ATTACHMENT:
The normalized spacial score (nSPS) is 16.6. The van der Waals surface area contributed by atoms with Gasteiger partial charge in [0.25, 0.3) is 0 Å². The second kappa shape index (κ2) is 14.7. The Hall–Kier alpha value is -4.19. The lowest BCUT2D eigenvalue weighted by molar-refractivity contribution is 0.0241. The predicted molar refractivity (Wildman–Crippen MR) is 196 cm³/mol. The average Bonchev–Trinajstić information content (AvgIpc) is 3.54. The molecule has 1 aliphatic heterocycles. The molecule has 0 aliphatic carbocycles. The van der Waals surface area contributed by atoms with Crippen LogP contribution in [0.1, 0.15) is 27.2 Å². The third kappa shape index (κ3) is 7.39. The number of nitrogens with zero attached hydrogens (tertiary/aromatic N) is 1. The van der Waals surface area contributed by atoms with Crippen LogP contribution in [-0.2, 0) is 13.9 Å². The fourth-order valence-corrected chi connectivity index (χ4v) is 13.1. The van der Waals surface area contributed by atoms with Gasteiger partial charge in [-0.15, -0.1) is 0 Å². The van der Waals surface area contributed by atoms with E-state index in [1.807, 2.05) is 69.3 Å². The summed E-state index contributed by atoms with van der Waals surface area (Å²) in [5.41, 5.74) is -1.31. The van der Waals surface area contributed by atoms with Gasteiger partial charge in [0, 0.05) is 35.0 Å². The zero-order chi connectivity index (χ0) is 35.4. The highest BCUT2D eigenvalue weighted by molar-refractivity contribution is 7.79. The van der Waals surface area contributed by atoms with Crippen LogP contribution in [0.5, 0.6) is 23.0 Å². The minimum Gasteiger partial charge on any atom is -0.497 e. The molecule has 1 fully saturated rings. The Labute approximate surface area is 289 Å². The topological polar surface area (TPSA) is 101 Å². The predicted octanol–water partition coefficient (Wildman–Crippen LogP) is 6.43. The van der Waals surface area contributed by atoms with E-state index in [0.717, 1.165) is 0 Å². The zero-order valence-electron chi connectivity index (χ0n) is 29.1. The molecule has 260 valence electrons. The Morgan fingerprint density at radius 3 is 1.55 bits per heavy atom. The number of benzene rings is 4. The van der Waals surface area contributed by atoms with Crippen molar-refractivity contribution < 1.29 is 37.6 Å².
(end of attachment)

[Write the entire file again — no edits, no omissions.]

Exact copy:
The normalized spacial score (nSPS) is 16.6. The van der Waals surface area contributed by atoms with Gasteiger partial charge in [0.25, 0.3) is 0 Å². The second kappa shape index (κ2) is 14.7. The Hall–Kier alpha value is -4.19. The lowest BCUT2D eigenvalue weighted by molar-refractivity contribution is 0.0241. The predicted molar refractivity (Wildman–Crippen MR) is 196 cm³/mol. The average Bonchev–Trinajstić information content (AvgIpc) is 3.54. The molecule has 1 aliphatic heterocycles. The molecule has 0 aliphatic carbocycles. The van der Waals surface area contributed by atoms with Crippen LogP contribution in [0.1, 0.15) is 27.2 Å². The third kappa shape index (κ3) is 7.39. The number of nitrogens with zero attached hydrogens (tertiary/aromatic N) is 1. The van der Waals surface area contributed by atoms with Crippen LogP contribution in [-0.2, 0) is 13.9 Å². The fourth-order valence-corrected chi connectivity index (χ4v) is 13.1. The van der Waals surface area contributed by atoms with Gasteiger partial charge in [-0.15, -0.1) is 0 Å². The van der Waals surface area contributed by atoms with E-state index in [1.807, 2.05) is 69.3 Å². The summed E-state index contributed by atoms with van der Waals surface area (Å²) in [5.41, 5.74) is -1.31. The van der Waals surface area contributed by atoms with Gasteiger partial charge in [0, 0.05) is 35.0 Å². The zero-order chi connectivity index (χ0) is 35.4. The highest BCUT2D eigenvalue weighted by molar-refractivity contribution is 7.79. The van der Waals surface area contributed by atoms with Crippen LogP contribution in [0.5, 0.6) is 23.0 Å². The minimum Gasteiger partial charge on any atom is -0.497 e. The molecule has 1 fully saturated rings. The Labute approximate surface area is 289 Å². The topological polar surface area (TPSA) is 101 Å². The predicted octanol–water partition coefficient (Wildman–Crippen LogP) is 6.43. The van der Waals surface area contributed by atoms with E-state index in [0.717, 1.165) is 0 Å². The zero-order valence-electron chi connectivity index (χ0n) is 29.1. The molecule has 260 valence electrons. The Morgan fingerprint density at radius 3 is 1.55 bits per heavy atom. The number of benzene rings is 4. The van der Waals surface area contributed by atoms with Crippen molar-refractivity contribution < 1.29 is 37.6 Å².